The world wants gold. In developing countries like the Philippines and Indonesia families struggle to survive. The result? Children and teens toiling in the mines, risking mercury and cyanide poisonin
Conflict—difficult to define, but keenly felt. Explore these stories about under-reported aspects of conflict and peacebuilding.
Independently and collaboratively, students piece together photo puzzles and investigate the stories behind them, all the while considering: Why is it important to seek out the full story?
Indigenous rights and visual literacy take center stage in these activity ideas and classroom resources, using reporting from six countries by Magnum photographers.
This lesson pools resources on youth movements in 4 countries and asks students to examine: what matters to young people the world over, what matters to you, and how do you fit into a global picture?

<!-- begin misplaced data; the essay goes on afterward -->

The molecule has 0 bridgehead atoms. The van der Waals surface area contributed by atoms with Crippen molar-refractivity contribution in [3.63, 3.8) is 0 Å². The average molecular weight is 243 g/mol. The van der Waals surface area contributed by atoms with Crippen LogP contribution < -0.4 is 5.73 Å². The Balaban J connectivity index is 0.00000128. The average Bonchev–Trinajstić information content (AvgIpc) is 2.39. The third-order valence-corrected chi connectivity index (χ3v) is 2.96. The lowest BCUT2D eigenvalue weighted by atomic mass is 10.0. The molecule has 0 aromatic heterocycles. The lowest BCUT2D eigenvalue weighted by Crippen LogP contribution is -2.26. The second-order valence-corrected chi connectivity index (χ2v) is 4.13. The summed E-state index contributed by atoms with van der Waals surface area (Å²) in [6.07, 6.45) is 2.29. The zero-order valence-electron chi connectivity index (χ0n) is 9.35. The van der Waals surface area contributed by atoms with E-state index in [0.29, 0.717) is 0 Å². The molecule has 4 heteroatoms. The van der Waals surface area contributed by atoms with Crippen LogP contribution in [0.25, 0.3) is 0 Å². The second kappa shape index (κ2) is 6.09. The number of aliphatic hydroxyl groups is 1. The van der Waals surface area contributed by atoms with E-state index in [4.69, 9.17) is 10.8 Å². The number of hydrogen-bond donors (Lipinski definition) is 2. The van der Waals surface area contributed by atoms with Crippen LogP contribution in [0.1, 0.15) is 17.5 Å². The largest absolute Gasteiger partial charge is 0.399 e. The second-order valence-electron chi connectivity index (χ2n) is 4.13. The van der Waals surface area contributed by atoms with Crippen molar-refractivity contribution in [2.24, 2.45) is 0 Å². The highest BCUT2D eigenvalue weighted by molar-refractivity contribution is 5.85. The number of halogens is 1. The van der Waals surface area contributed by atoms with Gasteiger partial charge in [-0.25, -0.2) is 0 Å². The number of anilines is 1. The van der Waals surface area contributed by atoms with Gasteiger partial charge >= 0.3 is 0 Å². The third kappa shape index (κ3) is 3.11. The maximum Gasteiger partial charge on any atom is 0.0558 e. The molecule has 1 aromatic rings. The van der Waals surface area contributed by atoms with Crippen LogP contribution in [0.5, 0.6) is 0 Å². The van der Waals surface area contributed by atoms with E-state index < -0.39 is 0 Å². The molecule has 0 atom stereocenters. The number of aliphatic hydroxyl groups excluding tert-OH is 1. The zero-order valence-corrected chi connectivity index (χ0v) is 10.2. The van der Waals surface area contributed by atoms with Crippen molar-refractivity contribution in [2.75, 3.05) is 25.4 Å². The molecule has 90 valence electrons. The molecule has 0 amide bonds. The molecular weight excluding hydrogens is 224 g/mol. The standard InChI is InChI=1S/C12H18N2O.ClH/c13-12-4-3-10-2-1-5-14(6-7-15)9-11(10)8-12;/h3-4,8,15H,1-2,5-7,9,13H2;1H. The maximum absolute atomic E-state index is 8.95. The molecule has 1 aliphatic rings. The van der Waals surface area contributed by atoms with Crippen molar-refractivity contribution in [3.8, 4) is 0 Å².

In celebration of Women's History Month, we've compiled our top five lesson plans that feature reporting on women's rights and the ways women are fighting for them.
This lesson covers some of the psychological impacts that affect migrant workers and their families using reporting on Filipino migrant workers and their families by Ana P. Santos.
In this lesson, students evaluate the impact of how an author orders information by analyzing two articles about Filipino women leaving their countries to work as domestic workers in the Middle East.
Students develop solutions for challenges in HIV/AIDS prevention and treatment. Students will conduct in-depth research on their issues, create proposals, and present them.
This is a painting lesson that combines Pablo Picasso's famous 1937 Guernica with current day issues presented from The Pulitzer Center.
Explore reporting projects related to child labor.
This is a painting lesson that combines Pablo Picasso's famous 1937 "Guernica" with current day issues presented by the Pulitzer Center.
Students evaluate the impact of how an author orders information by analyzing two articles about the impact of Filipino women leaving their countries to work as domestic workers in the Middle East.